1. Identifying a fake paper or polymer note
Polymer ₤ 5 and ₤ 10 notes have entirely replaced paper notes since 2018, while this year has seen the release of polymer ₤ 20 notes into blood circulation.
All notes will be polymer by the end of 2021, when the Bank of England expects to have released a ₤ 50 polymer note.
But with paper notes still in flow and polymer notes having extra security features to make them harder to counterfeit, what should you be keeping an eye out for to spot if your money is fake?
Initially, let's take a look at how to spot a fake paper banknote. If you're specifically thinking about identifying phony plastic notes, scroll straight to point eight.
These are printed on a special material, so ensure you examine how the paper feels.
A real banknote has a cloth-like feel, while a fake note will feel more like standard paper.
₤ 50 banknote (Image: Bank of England).
2. Raised print.
Run your finger across the paper note and if it's authentic, you must have the ability to feel the raised print on locations such as the words 'Bank of England' on the front.
If it's a fake, the note is not likely to have a textured feel to it and will feel flat all over.
3. Examine the metal thread.
A metal thread is embedded in every paper banknote.
This looks like silver dashes on the back of paper ₤ 20 and ₤ 50 notes (see more information on spotting fake paper ₤ 20 notes on this Bank of England page).
The thread is woven through the paper-- not simply Buy fake money printed on-- so when you hold it up to the light it should appear as a continuous dark line.
This looks like bright green dashes on the front of ₤ 50 notes.
Each dash is in fact a window which contains pictures of the '₤' sign and the number '50'. When the note is slanted from side to side, the images go up and down.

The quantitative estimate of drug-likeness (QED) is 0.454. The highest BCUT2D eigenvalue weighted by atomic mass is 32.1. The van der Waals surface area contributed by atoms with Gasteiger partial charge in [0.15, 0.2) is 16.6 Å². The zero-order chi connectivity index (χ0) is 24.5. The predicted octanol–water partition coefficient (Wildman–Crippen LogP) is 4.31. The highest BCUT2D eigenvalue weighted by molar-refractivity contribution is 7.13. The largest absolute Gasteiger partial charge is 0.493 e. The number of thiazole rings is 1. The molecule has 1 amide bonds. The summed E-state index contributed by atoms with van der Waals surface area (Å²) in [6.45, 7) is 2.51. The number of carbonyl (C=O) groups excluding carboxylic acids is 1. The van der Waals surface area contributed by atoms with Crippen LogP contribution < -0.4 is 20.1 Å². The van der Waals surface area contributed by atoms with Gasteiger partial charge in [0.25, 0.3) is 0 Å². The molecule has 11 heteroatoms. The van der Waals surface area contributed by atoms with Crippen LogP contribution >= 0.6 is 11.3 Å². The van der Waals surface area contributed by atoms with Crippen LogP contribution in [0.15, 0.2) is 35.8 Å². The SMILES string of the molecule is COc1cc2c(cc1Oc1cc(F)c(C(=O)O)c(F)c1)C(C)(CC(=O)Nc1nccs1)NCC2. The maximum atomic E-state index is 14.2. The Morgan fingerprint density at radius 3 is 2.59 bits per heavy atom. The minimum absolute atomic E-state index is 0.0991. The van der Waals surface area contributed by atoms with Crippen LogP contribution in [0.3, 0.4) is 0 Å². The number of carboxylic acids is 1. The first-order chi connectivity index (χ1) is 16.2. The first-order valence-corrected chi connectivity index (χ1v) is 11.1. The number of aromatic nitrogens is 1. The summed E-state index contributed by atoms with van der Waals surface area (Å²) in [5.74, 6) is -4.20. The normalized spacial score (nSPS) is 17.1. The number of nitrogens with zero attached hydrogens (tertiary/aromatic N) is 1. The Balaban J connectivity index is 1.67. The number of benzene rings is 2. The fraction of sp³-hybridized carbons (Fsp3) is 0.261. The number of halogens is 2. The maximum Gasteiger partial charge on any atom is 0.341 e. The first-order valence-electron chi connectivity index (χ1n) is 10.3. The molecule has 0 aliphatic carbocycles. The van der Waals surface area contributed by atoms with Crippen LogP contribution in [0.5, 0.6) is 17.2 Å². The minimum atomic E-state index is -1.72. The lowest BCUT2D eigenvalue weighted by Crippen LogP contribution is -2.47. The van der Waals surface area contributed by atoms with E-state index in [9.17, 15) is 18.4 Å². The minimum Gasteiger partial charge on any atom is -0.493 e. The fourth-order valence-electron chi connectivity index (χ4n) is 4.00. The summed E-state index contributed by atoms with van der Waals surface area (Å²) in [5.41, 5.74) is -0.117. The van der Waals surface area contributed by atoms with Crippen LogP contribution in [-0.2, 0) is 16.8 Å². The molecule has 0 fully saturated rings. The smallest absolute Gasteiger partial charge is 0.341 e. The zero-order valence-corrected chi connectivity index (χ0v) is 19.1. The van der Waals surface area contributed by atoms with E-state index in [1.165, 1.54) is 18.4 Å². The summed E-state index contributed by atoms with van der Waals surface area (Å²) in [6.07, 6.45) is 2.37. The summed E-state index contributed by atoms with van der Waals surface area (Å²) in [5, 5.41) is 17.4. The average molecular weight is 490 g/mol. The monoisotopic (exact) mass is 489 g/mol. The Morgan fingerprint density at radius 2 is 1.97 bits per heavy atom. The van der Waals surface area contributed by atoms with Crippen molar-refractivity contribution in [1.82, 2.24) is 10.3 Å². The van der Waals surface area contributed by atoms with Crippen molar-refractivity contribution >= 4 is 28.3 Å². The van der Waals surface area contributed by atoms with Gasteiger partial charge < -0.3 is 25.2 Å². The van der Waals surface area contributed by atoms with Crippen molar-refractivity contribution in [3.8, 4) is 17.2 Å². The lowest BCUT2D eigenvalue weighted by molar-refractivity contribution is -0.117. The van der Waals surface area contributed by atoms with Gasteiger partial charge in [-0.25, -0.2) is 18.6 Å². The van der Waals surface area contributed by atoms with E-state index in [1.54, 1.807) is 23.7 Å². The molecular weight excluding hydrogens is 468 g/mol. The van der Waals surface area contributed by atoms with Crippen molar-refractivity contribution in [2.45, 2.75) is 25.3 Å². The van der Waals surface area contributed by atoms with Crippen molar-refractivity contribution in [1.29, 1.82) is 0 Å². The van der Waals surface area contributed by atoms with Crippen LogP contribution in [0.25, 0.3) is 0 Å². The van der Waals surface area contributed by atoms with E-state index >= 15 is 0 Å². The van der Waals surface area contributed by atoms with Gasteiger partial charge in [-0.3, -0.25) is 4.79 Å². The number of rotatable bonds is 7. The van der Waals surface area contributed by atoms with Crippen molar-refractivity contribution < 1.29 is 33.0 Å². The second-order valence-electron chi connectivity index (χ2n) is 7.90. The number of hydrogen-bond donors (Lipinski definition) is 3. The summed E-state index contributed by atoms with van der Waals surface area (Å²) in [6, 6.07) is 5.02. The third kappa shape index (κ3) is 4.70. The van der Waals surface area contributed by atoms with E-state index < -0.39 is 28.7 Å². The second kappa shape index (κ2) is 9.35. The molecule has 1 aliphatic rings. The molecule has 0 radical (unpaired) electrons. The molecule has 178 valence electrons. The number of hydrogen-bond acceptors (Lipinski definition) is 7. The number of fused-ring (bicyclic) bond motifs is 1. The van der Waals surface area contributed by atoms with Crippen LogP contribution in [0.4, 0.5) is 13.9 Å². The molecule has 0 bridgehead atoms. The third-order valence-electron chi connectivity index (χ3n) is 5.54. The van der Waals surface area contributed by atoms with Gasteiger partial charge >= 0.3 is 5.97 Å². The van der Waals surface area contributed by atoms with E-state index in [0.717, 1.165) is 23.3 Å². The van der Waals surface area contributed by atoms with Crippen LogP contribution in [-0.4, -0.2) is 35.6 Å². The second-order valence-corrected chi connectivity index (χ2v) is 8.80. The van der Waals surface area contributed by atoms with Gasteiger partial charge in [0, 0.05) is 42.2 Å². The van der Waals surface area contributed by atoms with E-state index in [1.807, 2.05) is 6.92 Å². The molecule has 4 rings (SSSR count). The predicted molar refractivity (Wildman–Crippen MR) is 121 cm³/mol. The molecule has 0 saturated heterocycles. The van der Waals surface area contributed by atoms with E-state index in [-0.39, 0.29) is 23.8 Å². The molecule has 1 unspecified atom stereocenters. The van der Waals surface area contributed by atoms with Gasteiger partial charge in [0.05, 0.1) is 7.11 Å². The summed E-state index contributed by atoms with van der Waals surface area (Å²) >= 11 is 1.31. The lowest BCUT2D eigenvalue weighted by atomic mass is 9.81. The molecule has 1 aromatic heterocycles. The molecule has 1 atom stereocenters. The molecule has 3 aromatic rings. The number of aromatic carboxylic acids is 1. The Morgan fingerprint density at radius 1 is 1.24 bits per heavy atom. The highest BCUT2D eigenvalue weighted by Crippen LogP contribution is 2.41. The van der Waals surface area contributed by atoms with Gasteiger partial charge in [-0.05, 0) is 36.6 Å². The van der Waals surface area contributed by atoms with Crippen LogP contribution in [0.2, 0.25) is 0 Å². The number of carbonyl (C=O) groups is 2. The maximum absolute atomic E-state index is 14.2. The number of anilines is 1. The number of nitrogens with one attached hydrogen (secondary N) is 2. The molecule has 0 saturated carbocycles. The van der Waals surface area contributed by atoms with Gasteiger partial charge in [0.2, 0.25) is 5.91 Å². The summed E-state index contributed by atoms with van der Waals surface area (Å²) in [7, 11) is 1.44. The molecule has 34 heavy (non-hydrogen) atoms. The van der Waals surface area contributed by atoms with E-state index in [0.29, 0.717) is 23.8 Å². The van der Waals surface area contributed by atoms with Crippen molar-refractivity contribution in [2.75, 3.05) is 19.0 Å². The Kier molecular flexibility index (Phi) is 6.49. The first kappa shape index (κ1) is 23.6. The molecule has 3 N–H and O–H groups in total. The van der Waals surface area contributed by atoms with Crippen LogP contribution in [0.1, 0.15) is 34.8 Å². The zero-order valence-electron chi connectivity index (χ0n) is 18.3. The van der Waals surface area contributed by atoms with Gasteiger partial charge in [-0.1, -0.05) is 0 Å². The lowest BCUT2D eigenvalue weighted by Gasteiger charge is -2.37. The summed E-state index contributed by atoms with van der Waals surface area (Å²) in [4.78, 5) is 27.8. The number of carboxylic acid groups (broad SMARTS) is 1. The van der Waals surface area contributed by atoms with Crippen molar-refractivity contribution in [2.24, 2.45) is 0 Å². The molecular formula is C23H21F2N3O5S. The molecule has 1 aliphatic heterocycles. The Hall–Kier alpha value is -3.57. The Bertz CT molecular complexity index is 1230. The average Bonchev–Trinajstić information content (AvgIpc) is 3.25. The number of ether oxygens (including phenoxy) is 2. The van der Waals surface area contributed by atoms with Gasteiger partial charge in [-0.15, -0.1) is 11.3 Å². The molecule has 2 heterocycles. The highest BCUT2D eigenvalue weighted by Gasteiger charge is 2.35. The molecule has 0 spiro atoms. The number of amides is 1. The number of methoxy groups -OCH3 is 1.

When the note is tilted up and down, the images move from side to side and the number '50' and '₤' symbol swap places.
4. Check the watermark.
If you hold a genuine note approximately the light, you need to see a picture of the Queen's picture.
However, if you can still see the watermark when the note is flat and not held up to the light, it's likely to be a dodgy note.
5. Check the print quality.
The printed lines and colours on genuine notes will be detailed and sharp and free from spots or blurred edges. So make certain you inspect the detail carefully.
If the quality is bad or untidy, you've got yourself a phony!
6. Inspect under ultra-violet light.
This isn't so useful if you've simply been provided a banknote in a shop, however if you're actually identified to learn whether your note is phony or authentic, put it under ultra-violet light.
If it's the real offer, its worth will appear in bright red and green numbers while the background will be dull on the other hand.
The paper ₤ 20 and ₤ 50 notes likewise have bright red and green flecks arbitrarily spread out over the front and back of the note.
7. Use a magnifying glass.
Utilize a magnifying glass to look closely at the lettering below the Queen's picture. On an authentic note, decorative swirls spell out the worth of the note in little letters and numerals.